Historically, music listening became a part of music education curricula when broadcasting and recording made both live and recorded performances widely available to school students. David Elliott claims that the most expert form of listening is listening within the act of making music. This chapter explores where Elliott places music listening in the context of the praxial philosophy he articulates in his 1995 book Music Matters: A New Philosophy of Music Education, the implications of his writings about music listening for music educators and music students, and other models and thinking that can contribute to the professional dialogue about music listening. Throughout his book, Elliott emphasizes actions — specifically, the actions of making music, which he labels “musicing”. He states that listening is “a covert (or internal) form of thinking-in-action and knowing-in-action that is procedural in essence”. One of the challenges in reading Elliott's work with respect to listening is that procedural knowledge is not the equivalent of music making.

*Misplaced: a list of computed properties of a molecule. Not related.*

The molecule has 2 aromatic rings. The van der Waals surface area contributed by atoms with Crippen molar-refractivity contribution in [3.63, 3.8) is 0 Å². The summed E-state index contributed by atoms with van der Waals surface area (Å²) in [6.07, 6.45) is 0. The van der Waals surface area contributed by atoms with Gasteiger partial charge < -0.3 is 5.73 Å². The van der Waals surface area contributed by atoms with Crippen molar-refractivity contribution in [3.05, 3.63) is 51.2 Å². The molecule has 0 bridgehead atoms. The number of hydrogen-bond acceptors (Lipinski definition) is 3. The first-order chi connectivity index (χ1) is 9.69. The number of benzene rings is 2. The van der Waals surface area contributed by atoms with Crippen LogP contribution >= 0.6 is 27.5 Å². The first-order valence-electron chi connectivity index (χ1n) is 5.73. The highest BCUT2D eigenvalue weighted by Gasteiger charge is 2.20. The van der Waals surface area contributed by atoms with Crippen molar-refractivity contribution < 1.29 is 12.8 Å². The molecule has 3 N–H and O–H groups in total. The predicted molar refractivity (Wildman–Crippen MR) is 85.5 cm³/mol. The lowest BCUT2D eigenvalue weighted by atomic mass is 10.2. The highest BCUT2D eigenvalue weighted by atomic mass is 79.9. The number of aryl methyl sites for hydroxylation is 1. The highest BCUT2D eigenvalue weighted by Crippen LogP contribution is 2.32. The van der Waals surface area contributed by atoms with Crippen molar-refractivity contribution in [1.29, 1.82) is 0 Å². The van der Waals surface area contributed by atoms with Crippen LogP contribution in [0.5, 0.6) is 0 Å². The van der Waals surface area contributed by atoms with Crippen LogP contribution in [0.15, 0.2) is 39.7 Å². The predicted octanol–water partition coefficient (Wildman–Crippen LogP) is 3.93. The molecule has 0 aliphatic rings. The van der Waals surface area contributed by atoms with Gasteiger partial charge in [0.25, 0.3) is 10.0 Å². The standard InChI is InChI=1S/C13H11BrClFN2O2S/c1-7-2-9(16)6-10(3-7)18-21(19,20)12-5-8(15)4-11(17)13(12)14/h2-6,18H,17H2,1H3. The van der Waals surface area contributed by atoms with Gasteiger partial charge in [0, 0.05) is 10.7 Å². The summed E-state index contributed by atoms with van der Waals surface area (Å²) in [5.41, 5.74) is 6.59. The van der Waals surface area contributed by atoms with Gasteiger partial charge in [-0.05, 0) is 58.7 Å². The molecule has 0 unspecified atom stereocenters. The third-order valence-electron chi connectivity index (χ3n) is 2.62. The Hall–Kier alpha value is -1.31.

Oxford Scholarship Online requires a subscription or purchase to access the full text of books within the service. Public users can however freely search the site and view the abstracts and keywords for each book and chapter.
If you think you should have access to this title, please contact your librarian.